Tips to Keep Energy Levels Up During the Short, Dark Winter Months
- Dec 27, 2021
- Kelly Harrington, MS, RDN
I spent hundreds of hours counseling clients about nutrition, and this time of year, clients often complained about feeling sluggish during the day and mid-afternoon after setting the clocks back and gaining more hours of darkness. People wanted to know how to maintain and even increase their energy levels throughout a busy workday.
Between the hours of 2pm and 4pm, your energy levels naturally drop due to the rise and fall of the sun and your hormonal response. These circadian rhythms can make you feel tired and hungry. Here are some food tips to minimize this natural effect and make your day feel more energized!
#1: Never Skip Breakfast
Eating breakfast sets the tone for the whole day. People who eat breakfast report being in a better mood and having more energy. What does an energizing breakfast look like? It's...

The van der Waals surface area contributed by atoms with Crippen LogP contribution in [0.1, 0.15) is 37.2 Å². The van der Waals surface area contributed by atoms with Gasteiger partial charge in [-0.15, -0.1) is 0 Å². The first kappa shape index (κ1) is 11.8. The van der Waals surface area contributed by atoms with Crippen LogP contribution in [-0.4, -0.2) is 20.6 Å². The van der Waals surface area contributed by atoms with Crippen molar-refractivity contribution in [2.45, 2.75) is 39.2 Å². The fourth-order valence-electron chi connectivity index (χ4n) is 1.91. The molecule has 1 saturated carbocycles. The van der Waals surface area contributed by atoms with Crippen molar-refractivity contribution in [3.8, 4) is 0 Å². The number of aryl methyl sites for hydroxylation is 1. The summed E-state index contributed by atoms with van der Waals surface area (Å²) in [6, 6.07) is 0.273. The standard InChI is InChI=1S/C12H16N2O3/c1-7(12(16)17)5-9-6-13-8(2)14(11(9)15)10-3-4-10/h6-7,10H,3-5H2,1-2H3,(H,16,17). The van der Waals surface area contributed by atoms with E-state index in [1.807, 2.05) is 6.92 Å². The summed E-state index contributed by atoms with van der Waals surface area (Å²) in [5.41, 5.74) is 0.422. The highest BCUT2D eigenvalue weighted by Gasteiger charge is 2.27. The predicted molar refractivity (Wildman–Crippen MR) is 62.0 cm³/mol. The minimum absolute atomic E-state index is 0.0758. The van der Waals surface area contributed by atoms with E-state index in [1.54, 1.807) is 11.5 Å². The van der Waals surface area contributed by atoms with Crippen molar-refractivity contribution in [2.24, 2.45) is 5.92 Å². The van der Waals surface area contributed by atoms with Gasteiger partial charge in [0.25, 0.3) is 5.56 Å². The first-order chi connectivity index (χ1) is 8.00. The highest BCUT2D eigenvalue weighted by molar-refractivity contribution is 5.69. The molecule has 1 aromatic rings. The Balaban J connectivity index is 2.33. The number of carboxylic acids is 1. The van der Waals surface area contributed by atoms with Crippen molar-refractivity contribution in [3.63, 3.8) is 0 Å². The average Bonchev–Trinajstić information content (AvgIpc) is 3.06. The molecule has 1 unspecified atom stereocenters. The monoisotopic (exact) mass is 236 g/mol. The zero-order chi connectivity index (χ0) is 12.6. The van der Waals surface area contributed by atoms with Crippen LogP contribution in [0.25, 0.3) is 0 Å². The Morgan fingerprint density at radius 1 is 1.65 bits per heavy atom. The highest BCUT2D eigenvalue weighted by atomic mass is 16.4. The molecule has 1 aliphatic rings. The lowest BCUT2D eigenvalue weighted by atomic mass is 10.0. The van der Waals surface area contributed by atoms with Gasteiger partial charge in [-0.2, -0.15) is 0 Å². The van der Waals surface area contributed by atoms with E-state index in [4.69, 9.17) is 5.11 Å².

- High in protein, about 20-25 grams total (eggs, nut butter, Greek yogurt, tofu, protein powder)
- High in fiber (vegetables, beans, lentils, whole grains)
- Contains healthy fat (nut butter, nuts, chia & flax seeds, avocado, olives, ghee, coconut, MCT oil)
Avoid a high carbohydrate and high sugar breakfast because those foods spike your blood sugar level which leaves you feeling sluggish. When blood sugar levels increase, insulin is released to pull the sugar into the muscles, but you need the right amount of insulin or energy levels will be affected, along with other health troubles. Find out how insulin and three other key hormones control the amount of strength and stamina you have during the day. l love these additional ideas for supporting healthy blood sugar levels and reducing insulin spikes.
#2: Timing is Important